Beaufort Sea Measurements
In August 2008, two Nortek one-megahertz AWACs with ice measurement capability began a one-year deployment in the Beaufort Sea near Prudhoe Bay. The instruments were deployed at a water depth of about 12 meters to measure sea ice coverage throughout the seasons.

The AWACs were configured with enough internal memory and external batteries to measure current velocity, surface wave height and direction while under open water—and ice thickness while under ice cover—for a one-year period. Every 30 minutes throughout the deployment, the AWAC used AST to sample the ice/water interface at a rate of one hertz for 512 samples. For each ping, it recorded the entire high-resolution echo amplitude profile. This high-resolution burst measurement provided information about the mean ice thickness, maximum ice keel draft and ice-block movement, as well as the acoustic characteristics of the water column.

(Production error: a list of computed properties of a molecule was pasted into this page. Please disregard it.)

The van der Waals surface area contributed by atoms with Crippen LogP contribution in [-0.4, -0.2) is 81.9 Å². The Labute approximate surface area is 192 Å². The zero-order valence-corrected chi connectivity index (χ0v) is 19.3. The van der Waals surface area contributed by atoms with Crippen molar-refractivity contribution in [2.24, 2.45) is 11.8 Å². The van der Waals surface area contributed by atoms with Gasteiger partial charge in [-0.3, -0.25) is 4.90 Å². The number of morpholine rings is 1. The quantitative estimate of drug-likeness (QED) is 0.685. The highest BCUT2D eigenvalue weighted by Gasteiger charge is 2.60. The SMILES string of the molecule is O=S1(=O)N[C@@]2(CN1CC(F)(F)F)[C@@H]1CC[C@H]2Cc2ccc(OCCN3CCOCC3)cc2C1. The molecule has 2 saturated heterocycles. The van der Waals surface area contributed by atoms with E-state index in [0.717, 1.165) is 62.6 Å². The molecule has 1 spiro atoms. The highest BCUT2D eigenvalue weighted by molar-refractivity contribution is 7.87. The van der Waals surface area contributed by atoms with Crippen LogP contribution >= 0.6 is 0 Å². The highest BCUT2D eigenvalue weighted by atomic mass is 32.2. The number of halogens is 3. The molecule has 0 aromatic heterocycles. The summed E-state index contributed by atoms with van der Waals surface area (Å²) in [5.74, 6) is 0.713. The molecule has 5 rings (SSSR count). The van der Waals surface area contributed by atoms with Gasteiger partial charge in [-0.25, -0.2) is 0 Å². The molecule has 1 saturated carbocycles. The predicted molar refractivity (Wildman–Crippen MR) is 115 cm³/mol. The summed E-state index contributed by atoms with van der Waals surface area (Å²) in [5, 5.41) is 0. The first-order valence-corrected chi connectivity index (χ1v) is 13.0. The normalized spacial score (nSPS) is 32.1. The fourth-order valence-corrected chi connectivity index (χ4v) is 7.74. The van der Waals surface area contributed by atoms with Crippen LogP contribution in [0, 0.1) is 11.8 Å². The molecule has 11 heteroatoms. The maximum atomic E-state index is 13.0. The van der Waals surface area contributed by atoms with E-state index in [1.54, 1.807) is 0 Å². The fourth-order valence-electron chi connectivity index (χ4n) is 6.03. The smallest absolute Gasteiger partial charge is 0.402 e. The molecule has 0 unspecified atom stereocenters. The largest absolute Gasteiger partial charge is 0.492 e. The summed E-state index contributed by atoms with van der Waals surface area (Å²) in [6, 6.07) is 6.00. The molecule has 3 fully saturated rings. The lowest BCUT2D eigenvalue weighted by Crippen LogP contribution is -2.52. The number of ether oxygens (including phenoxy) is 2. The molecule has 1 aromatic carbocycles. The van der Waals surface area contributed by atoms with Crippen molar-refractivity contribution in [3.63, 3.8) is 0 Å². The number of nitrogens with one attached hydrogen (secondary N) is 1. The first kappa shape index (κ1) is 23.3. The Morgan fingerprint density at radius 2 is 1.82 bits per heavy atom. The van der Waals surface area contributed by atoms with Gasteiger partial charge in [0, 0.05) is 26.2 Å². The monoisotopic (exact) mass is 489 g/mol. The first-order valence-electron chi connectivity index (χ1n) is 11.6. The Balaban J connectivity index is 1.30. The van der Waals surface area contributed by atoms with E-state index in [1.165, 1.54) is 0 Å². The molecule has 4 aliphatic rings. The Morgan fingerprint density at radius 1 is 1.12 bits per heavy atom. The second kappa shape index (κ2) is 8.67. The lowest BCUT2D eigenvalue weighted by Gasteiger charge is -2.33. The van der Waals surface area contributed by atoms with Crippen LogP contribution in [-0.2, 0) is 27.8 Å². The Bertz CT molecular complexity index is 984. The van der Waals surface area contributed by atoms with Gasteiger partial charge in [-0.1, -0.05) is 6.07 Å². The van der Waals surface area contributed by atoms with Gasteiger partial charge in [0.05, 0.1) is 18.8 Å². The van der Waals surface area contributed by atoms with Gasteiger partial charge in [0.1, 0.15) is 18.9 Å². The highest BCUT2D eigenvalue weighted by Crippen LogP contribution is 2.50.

At one AWAC site, an ASL Environmental Sciences (Victoria, Canada) ice profiler, Model IP-5, was also deployed for comparison. The ASL IP-5 uses an upward-looking acoustic echosounding technique similar to that of the AWAC, but the instrument has a narrower beam and lower acoustic frequency (420 kilohertz). A comparison of ice thickness during the period of stationary fast ice shows excellent agreement between the two similar acoustic measurement methods, with no bias and a mean difference of less than 0.05 meters.

Ice formation began in mid-October 2008, when air temperatures were routinely below -10° C. Following a three-week period when thick floating blocks of multiyear ice were present, the ice became solid and its keel draft varied only slowly. The thickness increased almost linearly until it peaked in mid-May at about 1.8 meters. This represents an increase in ice thickness of approximately 0.01 meters per day. The ice began to thin rapidly in late May and ice breakup occurred in early July, with the breakup and transition to open water lasting only a few days.

The 512-point time series of ice thickness in each ice sampling burst provided detailed information on keel draft, from which information on the size and frequency of individual solid blocks of ice could be derived. An ice block analysis was performed to study the time interval for block passage and average thickness. The current velocity data from the AWAC was used to estimate the horizontal length scales of the ice blocks in the direction of movement. This information was used to calculate the distribution of ice block size and mass, assuming symmetrical shape in the horizontal.